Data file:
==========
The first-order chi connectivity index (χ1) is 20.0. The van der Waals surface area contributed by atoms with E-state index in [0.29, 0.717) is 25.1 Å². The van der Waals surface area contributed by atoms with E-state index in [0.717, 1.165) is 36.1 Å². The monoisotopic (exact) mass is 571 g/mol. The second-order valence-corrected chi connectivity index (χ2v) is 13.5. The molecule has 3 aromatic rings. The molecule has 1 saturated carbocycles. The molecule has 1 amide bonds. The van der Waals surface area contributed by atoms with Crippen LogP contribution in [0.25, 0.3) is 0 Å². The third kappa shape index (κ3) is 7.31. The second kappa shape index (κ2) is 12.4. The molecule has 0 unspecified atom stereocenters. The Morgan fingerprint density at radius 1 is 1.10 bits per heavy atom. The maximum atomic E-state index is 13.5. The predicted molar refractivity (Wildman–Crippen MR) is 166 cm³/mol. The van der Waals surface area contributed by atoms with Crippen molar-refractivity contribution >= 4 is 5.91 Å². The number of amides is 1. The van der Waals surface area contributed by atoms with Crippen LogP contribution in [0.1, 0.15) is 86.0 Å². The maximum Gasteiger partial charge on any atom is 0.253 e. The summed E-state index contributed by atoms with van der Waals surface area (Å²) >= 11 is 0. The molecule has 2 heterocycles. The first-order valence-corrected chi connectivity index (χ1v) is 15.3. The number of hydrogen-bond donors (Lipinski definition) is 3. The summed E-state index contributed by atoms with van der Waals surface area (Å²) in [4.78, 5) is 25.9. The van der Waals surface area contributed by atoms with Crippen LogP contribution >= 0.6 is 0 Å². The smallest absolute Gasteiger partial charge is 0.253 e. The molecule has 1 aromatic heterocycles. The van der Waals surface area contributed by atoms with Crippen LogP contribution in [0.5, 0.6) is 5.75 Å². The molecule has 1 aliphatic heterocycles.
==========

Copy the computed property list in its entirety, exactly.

The first-order chi connectivity index (χ1) is 20.0. The van der Waals surface area contributed by atoms with E-state index in [0.29, 0.717) is 25.1 Å². The van der Waals surface area contributed by atoms with E-state index in [0.717, 1.165) is 36.1 Å². The monoisotopic (exact) mass is 571 g/mol. The second-order valence-corrected chi connectivity index (χ2v) is 13.5. The molecule has 3 aromatic rings. The molecule has 1 saturated carbocycles. The molecule has 1 amide bonds. The van der Waals surface area contributed by atoms with Crippen LogP contribution in [0.25, 0.3) is 0 Å². The third kappa shape index (κ3) is 7.31. The second kappa shape index (κ2) is 12.4. The molecule has 0 unspecified atom stereocenters. The Morgan fingerprint density at radius 1 is 1.10 bits per heavy atom. The maximum atomic E-state index is 13.5. The predicted molar refractivity (Wildman–Crippen MR) is 166 cm³/mol. The van der Waals surface area contributed by atoms with Crippen molar-refractivity contribution >= 4 is 5.91 Å². The number of amides is 1. The van der Waals surface area contributed by atoms with Crippen LogP contribution in [0.1, 0.15) is 86.0 Å². The maximum Gasteiger partial charge on any atom is 0.253 e. The summed E-state index contributed by atoms with van der Waals surface area (Å²) >= 11 is 0. The molecule has 2 heterocycles. The first-order valence-corrected chi connectivity index (χ1v) is 15.3. The number of hydrogen-bond donors (Lipinski definition) is 3. The summed E-state index contributed by atoms with van der Waals surface area (Å²) in [4.78, 5) is 25.9. The van der Waals surface area contributed by atoms with Crippen LogP contribution >= 0.6 is 0 Å². The smallest absolute Gasteiger partial charge is 0.253 e. The molecule has 1 aromatic heterocycles. The van der Waals surface area contributed by atoms with Crippen LogP contribution in [0.5, 0.6) is 5.75 Å². The molecule has 1 aliphatic heterocycles.